Hypothalamus

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© Springer Nature Switzerland AG 2020
I. R. IlieIntroduction to Endocrinologydoi.org/10.1007/978-3-030-27382-8_2



2. Endocrine Hypothalamus



Ioana R. Ilie1 


(1)
Department of Endocrinology, University of Medicine and Pharmacy Iuliu Hațieganu, Cluj-Napoca, Romania

 


The hypothalamus and pituitary gland form a unit that exerts control over the function of several endocrine glands (thyroid, adrenals, and gonads), as well as a wide range of physiologic activities. The anatomic relationships between the pituitary and the main nuclei of the hypothalamus are shown in Fig. 2.1. The hypothalamus is anatomically and functionally related to the pituitary gland (hypophysis) by the infundibulum (or pituitary stalk), which consists of the hypophyseal portal system and also carries the axons of neurons whose cell bodies reside in the supraoptic nucleus (SON) and paraventricular nucleus (PVN) of the hypothalamus.

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Fig. 2.1

The human hypothalamus, the portal hypophysial vessels and the pituitary gland


The relationship between the adenohypophysis (the anterior pituitary) and the main nuclei of the HPT allows control of the anterior pituitary function by the hypothalamic hypophysiotropic hormones secreted into the portal hypophyseal vessels.


The endocrine hypothalamus is organized into the:



  • Magnocellular system → Neurohormones



  • Parvocellular and Arcuate system → Hypophysiotropic hormones


Besides its endocrine role, the hypothalamus is involved in many nonendocrine functions such as regulation of body temperature, thirst, and food intake and is connected with many other parts of the nervous system.


Hence, the hypothalamic hormones can be divided into those secreted by the neurohypophysis directly into the general circulation (neurohormones) and those secreted into hypophysial portal blood vessels (hypophysiotropic hormones).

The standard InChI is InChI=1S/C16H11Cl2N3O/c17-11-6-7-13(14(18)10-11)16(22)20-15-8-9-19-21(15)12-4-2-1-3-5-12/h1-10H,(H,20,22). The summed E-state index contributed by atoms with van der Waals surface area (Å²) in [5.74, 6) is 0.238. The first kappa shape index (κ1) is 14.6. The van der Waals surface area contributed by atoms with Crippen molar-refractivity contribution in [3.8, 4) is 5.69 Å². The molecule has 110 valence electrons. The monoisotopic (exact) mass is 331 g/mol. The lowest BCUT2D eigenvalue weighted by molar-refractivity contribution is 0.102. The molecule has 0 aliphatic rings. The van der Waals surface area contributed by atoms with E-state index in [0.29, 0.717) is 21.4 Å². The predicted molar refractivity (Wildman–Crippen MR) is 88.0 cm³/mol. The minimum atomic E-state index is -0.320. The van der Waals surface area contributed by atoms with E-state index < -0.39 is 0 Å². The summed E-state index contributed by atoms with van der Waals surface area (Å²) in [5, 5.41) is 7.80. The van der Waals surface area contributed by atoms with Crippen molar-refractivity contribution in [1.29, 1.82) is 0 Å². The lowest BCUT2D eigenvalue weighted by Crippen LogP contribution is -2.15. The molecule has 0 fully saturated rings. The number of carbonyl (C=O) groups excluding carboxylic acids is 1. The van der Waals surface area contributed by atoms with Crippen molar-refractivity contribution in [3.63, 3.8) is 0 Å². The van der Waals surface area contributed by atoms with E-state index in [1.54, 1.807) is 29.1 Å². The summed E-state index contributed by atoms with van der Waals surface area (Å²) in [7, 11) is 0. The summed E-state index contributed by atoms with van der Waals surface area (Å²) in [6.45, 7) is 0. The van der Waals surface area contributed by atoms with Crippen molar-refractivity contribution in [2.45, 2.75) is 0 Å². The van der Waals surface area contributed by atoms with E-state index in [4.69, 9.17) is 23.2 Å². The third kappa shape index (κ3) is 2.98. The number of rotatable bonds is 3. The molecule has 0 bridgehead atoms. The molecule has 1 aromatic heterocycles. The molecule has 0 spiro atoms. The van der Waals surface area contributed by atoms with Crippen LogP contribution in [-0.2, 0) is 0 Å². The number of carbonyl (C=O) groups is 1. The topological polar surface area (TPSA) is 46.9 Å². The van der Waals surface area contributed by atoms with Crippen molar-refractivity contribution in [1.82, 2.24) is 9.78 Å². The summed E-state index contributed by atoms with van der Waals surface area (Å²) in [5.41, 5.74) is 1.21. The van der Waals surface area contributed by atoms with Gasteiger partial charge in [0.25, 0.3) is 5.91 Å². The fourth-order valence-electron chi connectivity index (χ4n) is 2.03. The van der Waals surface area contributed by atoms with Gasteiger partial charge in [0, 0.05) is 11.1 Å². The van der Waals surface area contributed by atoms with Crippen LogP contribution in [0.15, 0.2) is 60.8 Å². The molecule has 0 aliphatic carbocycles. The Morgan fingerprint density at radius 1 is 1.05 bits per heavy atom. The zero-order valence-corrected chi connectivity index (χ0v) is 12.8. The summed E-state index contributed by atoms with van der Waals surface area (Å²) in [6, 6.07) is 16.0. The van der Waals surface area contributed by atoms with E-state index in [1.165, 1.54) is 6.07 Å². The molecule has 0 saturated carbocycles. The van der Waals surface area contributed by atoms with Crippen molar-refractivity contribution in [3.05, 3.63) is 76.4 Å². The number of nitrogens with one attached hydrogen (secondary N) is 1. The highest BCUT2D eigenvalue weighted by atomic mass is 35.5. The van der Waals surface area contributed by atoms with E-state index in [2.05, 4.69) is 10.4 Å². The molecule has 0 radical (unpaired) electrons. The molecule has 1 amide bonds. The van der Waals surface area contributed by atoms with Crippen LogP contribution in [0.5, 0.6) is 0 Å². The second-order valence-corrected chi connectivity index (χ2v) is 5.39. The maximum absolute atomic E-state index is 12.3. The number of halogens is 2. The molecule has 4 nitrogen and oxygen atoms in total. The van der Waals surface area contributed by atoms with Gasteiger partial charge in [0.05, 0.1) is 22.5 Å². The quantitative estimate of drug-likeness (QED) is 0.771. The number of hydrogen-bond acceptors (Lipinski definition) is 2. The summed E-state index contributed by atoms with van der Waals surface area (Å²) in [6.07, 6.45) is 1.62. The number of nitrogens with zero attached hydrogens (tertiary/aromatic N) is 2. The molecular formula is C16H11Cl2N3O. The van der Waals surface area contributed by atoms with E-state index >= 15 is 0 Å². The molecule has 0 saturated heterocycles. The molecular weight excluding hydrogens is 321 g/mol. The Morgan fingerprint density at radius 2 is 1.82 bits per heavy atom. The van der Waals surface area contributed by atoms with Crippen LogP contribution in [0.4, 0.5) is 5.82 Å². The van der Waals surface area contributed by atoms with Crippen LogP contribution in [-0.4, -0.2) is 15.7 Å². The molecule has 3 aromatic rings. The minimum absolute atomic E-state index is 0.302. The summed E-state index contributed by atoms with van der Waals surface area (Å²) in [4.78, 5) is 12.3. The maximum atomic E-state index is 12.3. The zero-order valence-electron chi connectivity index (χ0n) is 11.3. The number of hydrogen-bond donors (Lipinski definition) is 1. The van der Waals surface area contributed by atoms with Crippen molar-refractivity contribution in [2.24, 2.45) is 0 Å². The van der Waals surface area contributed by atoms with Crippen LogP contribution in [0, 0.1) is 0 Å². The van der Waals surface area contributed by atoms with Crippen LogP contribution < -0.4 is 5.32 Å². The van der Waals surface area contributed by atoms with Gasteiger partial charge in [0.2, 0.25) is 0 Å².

The former are synthesized in the magnocellular neurons in the SON and PVN and includes vasopressin or antidiuretic hormone (ADH) and oxytocin (both are nonapeptides). The neurosecretory granules with ADH and oxytocin travel down the long axons through the stalk to the posterior hypophysis where the granules are stored and then released into the general circulation. The posterior lobe of the pituitary (neurohypophysis) is made up of the endings of neurons whose cell bodies reside in the supraoptic and paraventricular nuclei of the hypothalamus.


The hypophysiotropic hormones that regulate the secretion of anterior pituitary hormones include growth hormone-releasing hormone (GHRH), somatostatin, dopamine, thyrotropin-releasing hormone (TRH), corticotropin-releasing hormone (CRH), and gonadotropin-releasing hormone (GnRH) (see Table 2.1).


Table 2.1

Hypophysiotropic hormones and their main functions





































Hormone and structure


Abbreviation


Function


Thyrotropin-releasing hormone (tripeptide hormone)


TRH


Stimulates release of TSH


Corticotropin-releasing hormone (a 41-amino-acid peptide)


CRH


Stimulates release of ACTH and other products of its precursor molecule, POMC


Gonadotropin-releasing hormone (a 9-amino-acid peptide)


GnRH, LHRH


Stimulates release of FSH and LH


Growth hormone-releasing hormone (the major isoform of GHRH is 44 amino acids in length)


GHRH


Stimulates release of GH


Growth hormone inhibiting hormone somatostatin, tetradecapeptide somatostatin 14 (found mostly in the hypothalamus) and, somatostatin 28 (found in the gut)


SST


Inhibits release of GH


Prolactin inhibiting hormone (dopamine)


PIH (DA)


Inhibits release of prolactin


Most of the anterior pituitary hormones are controlled by stimulatory hormones, but GH and especially prolactin (PRL) are also regulated by inhibitory hormones. Some hypophysiotropic hormones are multifunctional. The hormones of the hypothalamus are secreted episodically and not continuously, and in some cases, there is an underlying circadian rhythm.


2.1 Physiologic Puberty


Puberty is best considered as one stage in the continuing process of growth and development that begins during gestation and continues until the end of reproductive life.


After an interval of childhood quiescence—the juvenile pause—the hypothalamic pulse generator increases activity in the peripubertal period, just before the physical changes of puberty commence. This leads to increased secretion of pituitary gonadotropins and, subsequently, gonadal sex steroids that bring about secondary sexual development, the pubertal growth spurt, and fertility.


The normal age at onset of puberty for girls: 8–13 years and for boys: 9–14 years.


It is not clear what triggers the onset of puberty, but stimuli from the cerebral cortex and limbic system via various neurotransmitters, for example, leptin, kisspeptin, endorphins, catecholamines, GABA, and dopamine are invoked in the process.

Aug 8, 2021 | Posted by in ONCOLOGY | Comments Off on Hypothalamus
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